John Sibley Williams's poem "Encroachment" is the winning poem from our 2019 Janet B. McCabe Poetry Prize and was selected by final judge Craig Santos Perez. It appears in Issue No. 53: Shelter.
JOHN SIBLEY WILLIAMS
Yes, any evening field, where deer thank the wolves
for diverting a hunter’s love; whatever it means to be
lesser prey—we’ll take it. Yes,
to keep the wild in its place
or have something to hand a son
harder than a woman’s
the dug-under barbed-wire fencing
meant to shelter gentler animals wholly
inadequate, now, the way things are now; yes
—but it’s more than hunger;
that light that never leaves even after the eating
arouses or—a kind of progress—desensitizes, less
out of moral weakness than the more more please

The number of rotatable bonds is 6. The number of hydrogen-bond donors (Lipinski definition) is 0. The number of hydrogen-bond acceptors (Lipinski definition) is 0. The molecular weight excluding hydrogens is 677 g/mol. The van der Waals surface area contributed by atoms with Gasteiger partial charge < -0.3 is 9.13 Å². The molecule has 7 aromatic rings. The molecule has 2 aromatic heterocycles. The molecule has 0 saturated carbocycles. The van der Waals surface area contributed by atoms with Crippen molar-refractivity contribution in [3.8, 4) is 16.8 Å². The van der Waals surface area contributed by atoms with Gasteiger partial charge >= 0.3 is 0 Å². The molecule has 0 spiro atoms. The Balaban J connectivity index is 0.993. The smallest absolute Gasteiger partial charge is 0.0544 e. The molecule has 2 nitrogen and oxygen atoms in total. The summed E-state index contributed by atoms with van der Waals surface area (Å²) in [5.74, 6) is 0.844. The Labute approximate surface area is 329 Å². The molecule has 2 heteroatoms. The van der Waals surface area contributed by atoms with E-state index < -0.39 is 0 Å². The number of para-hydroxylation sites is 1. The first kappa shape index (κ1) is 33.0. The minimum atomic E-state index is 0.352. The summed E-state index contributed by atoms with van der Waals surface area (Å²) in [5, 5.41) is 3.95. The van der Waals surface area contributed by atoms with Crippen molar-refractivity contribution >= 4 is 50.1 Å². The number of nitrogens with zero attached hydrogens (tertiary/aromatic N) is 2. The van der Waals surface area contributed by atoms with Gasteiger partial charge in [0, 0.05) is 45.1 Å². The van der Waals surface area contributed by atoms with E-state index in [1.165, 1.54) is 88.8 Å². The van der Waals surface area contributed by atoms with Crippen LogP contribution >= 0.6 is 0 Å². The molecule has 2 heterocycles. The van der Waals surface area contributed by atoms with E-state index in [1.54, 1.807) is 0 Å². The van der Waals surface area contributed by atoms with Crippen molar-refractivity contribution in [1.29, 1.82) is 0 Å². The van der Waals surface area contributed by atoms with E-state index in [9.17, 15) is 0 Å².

more of living this long, which demands a degree
of distance: physical & emotional. Orison
is an archaic word for prayer. Prayer is an archaic word
for loving at least one thing more than myself. I refuse
to love equally
the bullet & its target. That we are all targets; some,
thankfully, lord, not today.
John Sibley Williams is the author of As One Fire Consumes Another (Orison Poetry Prize, 2019), Skin Memory (Backwaters Prize, University of Nebraska Press, 2019), Disinheritance, and Controlled Hallucinations. John is the winner of numerous awards, including the Wabash Prize for Poetry, Philip Booth Award, American Literary Review Poetry Contest, Phyllis Smart-Young Prize, Confrontation Poetry Prize, and Laux/Millar Prize. He serves as editor of The Inflectionist Review and works as a freelance poetry editor and literary agent.
Read the other poems, stories, and art from Ruminate's Issue 53: Shelter.
Photo by John Royle on Unsplash.
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January 23, 2020
I love how this poem travels and the structure takes you THERE. Most commendable.